“ It was fry or jump, so I jumped. “
On a July evening in 1988, the Piper alpha oil-drilling platform in the North Sea exploded. 166 people lost their lives in the inferno. One of the 63 survivors was Andy Mochan.
The alarms woke Andy up and he barely escaped his quarters in time. Injured, he made it to the platform’s edge and looked down. 15 stories below him, the water burned with oil. In the frigid waters, he knew he had 20 minutes, maximum, to live.
Two thirds of the rig had already melted in the fireball and disappeared. Andy’s choice was the certain death of staying, or the probable death of jumping. He jumped, and he lived.
From Tragedy to Metaphor:
Andy’s story is one of courage in the face of unthinkable danger, and resolve driven by unimaginable choice. The tale has been turned into a powerful metaphor for illustrating the moment of decision in organizational change.
Daryl Conner, an international leader in organizational change, coined the term “burning platform” after watching Andy’s interviews on the news. In Andy’s ordeal, he saw glimpses of what went through his clients’ minds when confronting the choice between imminent disaster and probably failure.
While executives confronting change don’t risk being burned alive, they often have their businesses and livelihoods staked on the decisions they make. Connor refers to a burning platform as a crucible moment in change management.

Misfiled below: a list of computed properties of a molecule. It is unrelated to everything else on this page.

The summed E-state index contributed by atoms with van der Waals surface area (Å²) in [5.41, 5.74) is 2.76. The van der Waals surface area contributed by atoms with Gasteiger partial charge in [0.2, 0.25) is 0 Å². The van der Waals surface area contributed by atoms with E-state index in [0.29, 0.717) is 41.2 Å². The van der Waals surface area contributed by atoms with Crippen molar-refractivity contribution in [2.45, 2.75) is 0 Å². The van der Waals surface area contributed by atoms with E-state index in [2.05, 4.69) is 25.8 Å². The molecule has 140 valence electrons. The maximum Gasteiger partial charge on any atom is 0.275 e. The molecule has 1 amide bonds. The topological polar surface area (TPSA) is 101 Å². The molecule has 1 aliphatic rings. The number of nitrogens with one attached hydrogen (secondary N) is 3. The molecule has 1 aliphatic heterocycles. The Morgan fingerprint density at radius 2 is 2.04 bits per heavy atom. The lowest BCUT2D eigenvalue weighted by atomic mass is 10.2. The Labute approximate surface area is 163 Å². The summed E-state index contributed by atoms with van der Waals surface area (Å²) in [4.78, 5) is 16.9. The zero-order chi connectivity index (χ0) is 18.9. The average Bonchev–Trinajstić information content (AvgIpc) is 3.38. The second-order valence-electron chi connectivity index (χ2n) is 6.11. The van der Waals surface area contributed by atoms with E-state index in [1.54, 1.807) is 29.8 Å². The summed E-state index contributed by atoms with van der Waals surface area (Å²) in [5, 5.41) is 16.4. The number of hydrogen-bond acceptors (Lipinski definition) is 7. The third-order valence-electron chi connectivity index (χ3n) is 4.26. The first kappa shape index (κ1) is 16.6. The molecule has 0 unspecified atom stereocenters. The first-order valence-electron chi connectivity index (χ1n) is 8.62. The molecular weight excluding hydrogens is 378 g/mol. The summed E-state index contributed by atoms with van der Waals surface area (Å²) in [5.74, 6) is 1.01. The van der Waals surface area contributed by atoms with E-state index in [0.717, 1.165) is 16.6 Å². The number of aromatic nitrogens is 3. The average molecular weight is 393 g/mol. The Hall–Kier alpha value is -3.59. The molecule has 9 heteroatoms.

A burning platform isn’t any organizational change. Connor established certain criteria to ensure that only the most critical situations qualify:
- There is a real and immediate crisis that cannot be ignored.
- There are a limited number of difficult choices.
- The choices are irreversible.
- All choices have a high chance of failure.
4 Types of Burning Platform:
The metaphor has gone viral, and is now taken up by Change Managers and Business Leaders worldwide. As often happens, virality has changed the original intended definition.
To Conner, the key element of a burning platform is not danger, but resolve. A crucible moment need not be “do or die” to a life or a business. The moment of fundamental organizational change is defined more by the commitment of our choice rather than the degree of peril.
There are 4 kinds of burning platform moments in business. The more “current” the threat or opportunity is, the easier the decision and commitment tend to be:
Current Problems: Your business is confronted with an imminent threat and you need to make a choice. This mirrors Andy’s story.
Current Opportunity: You have the chance take a leap and grow your business. Making the decision is often the easy part here; maintaining the commitment is the hard part.
Anticipated Problem: The threat is inevitable, but not imminent. You need to make a resolved decision in order to prevent future disaster.
Anticipated Opportunity: The most abstract, and thus the hardest to commit to with sustained resolve. There is an inevitable, but not imminent, opportunity. If you change now you can be in position to seize it.